I took a taxi to my tutor's house for my first class. I found a private tutor online during my research, who cost about the same as group classes, but she offered the advantage of one on one communication and her program was advertised as more conversational. Ana greeted me in customary Argentine fashion, with a kiss on the cheek and a hug before explaining her process. Once she started her lessons it would be all Spanish, all the time. I couldn't think of a more perfect way to immerse myself in the language... or dive off the deep end. Our first class was conducted in the courtyard of her home (although we had to move into the house when the light rains came). She moved at a speed that was quick but easy enough for me to comprehend and even gave me homework for the night. My first class ended around siesta time, and while I considered taking the bus back to the first district, I ended up walking home. The walk took about an hour, and wasn't difficult. I honestly think walking is the best way to get to know a new place. I passed through neighborhoods I wouldn't normally in a taxi or on the bus and was able to experience daily life here in Mendoza.
I made my way to Av. Aristdes for a little lunch. This streets is written up as the one with all the bars and restaurants. It felt a little more "touristy" than the rest of the city. But I later discovered that it's more of a local hang out at night, after 10 PM. I had empenadas at a popular cafe and sat outside with a glass of wine and my book, enjoying the quiet that falls over the city during siesta.
When I arrived home, for my own siesta, I received a sad phone call from one of the Martins (the own the popular restaurant Los Chocos) turns out the other party for that evenings dinner cancelled, leaving only me to dine alone so they were canceling the dinner entirely. Martin was very apologetic but promised to add me to the Thursday reservation. (Hopefully it works out.) So after my own siesta I was left without a dinner reservation. I did a little research and ended up at Bistro Anna, another very popular restaurant in the city. Here I was able to do my homework.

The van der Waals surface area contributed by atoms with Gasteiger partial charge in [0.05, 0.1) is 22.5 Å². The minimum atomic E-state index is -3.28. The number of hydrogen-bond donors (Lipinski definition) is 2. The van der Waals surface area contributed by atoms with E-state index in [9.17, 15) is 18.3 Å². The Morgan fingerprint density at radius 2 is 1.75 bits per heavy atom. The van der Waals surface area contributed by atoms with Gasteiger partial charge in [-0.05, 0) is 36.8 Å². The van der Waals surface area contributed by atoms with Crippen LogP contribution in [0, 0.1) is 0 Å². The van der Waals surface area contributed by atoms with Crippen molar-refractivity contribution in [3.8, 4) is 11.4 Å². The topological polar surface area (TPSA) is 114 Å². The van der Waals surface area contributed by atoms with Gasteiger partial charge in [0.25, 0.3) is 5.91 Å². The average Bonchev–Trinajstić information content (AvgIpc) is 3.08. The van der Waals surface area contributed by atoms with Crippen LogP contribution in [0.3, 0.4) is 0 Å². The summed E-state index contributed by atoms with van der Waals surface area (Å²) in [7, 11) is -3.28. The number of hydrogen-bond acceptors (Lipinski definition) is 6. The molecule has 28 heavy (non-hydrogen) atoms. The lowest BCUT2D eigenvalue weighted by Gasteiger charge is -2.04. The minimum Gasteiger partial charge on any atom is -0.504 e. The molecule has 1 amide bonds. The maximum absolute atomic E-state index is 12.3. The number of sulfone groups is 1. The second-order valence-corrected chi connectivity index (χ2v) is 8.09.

I was proud of myself as I insisted on getting the menu in Spanish. I'm nothing, if not committed to this endeavor to learn Spanish. And, thankfully, the waitress spoke to me only in Spanish. The downfall came in the execution of my order. Not to say it was a total disaster, but something was lost in the translation. It started off well, with a nice salmon ceviche to start, paired with an Argentine Chardonnay. I don't usually drink Chardonnay but here they're more reflective of the French style than the Chardonnays from Napa.
My main was a T-Bone steak, my first steak of the trip. I was so excited. I ordered my steak medium rare, or so I thought. I swear the waitress understood that I wanted it pink in the middle. I thought she said cool on the inside. Either I misunderstood her or the kitchen overcooked it because what I got was well done. Such a travesty. But since my Spanish is not so good I didn't feel comfortable drawing the mistake to her attention because it was probably mine. The steak was fine, quite tasty but tough. Add that to the list of things I need my teacher to teach me how to say in Spanish.